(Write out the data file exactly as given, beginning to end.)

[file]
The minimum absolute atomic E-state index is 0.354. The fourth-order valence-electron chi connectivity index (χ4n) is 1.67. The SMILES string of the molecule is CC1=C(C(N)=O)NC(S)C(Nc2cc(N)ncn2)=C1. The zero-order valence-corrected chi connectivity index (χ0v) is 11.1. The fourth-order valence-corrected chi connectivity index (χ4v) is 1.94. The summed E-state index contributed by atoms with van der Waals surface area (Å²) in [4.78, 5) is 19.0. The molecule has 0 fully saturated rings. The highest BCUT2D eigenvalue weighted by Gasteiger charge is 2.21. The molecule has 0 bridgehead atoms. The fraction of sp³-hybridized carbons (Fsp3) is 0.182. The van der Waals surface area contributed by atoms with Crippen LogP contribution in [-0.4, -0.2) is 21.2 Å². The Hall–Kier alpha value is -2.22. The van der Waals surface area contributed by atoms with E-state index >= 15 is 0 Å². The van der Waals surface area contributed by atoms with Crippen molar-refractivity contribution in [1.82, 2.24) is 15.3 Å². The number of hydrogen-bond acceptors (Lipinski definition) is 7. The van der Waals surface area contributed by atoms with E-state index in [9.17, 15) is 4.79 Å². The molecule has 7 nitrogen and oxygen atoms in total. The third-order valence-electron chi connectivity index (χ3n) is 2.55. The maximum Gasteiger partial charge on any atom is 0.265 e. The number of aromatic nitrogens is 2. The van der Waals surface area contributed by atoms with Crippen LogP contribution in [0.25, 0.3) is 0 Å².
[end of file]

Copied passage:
The minimum absolute atomic E-state index is 0.354. The fourth-order valence-electron chi connectivity index (χ4n) is 1.67. The SMILES string of the molecule is CC1=C(C(N)=O)NC(S)C(Nc2cc(N)ncn2)=C1. The zero-order valence-corrected chi connectivity index (χ0v) is 11.1. The fourth-order valence-corrected chi connectivity index (χ4v) is 1.94. The summed E-state index contributed by atoms with van der Waals surface area (Å²) in [4.78, 5) is 19.0. The molecule has 0 fully saturated rings. The highest BCUT2D eigenvalue weighted by Gasteiger charge is 2.21. The molecule has 0 bridgehead atoms. The fraction of sp³-hybridized carbons (Fsp3) is 0.182. The van der Waals surface area contributed by atoms with Crippen LogP contribution in [-0.4, -0.2) is 21.2 Å². The Hall–Kier alpha value is -2.22. The van der Waals surface area contributed by atoms with E-state index >= 15 is 0 Å². The van der Waals surface area contributed by atoms with Crippen molar-refractivity contribution in [1.82, 2.24) is 15.3 Å². The number of hydrogen-bond acceptors (Lipinski definition) is 7. The van der Waals surface area contributed by atoms with E-state index in [9.17, 15) is 4.79 Å². The molecule has 7 nitrogen and oxygen atoms in total. The third-order valence-electron chi connectivity index (χ3n) is 2.55. The maximum Gasteiger partial charge on any atom is 0.265 e. The number of aromatic nitrogens is 2. The van der Waals surface area contributed by atoms with Crippen LogP contribution in [0.25, 0.3) is 0 Å².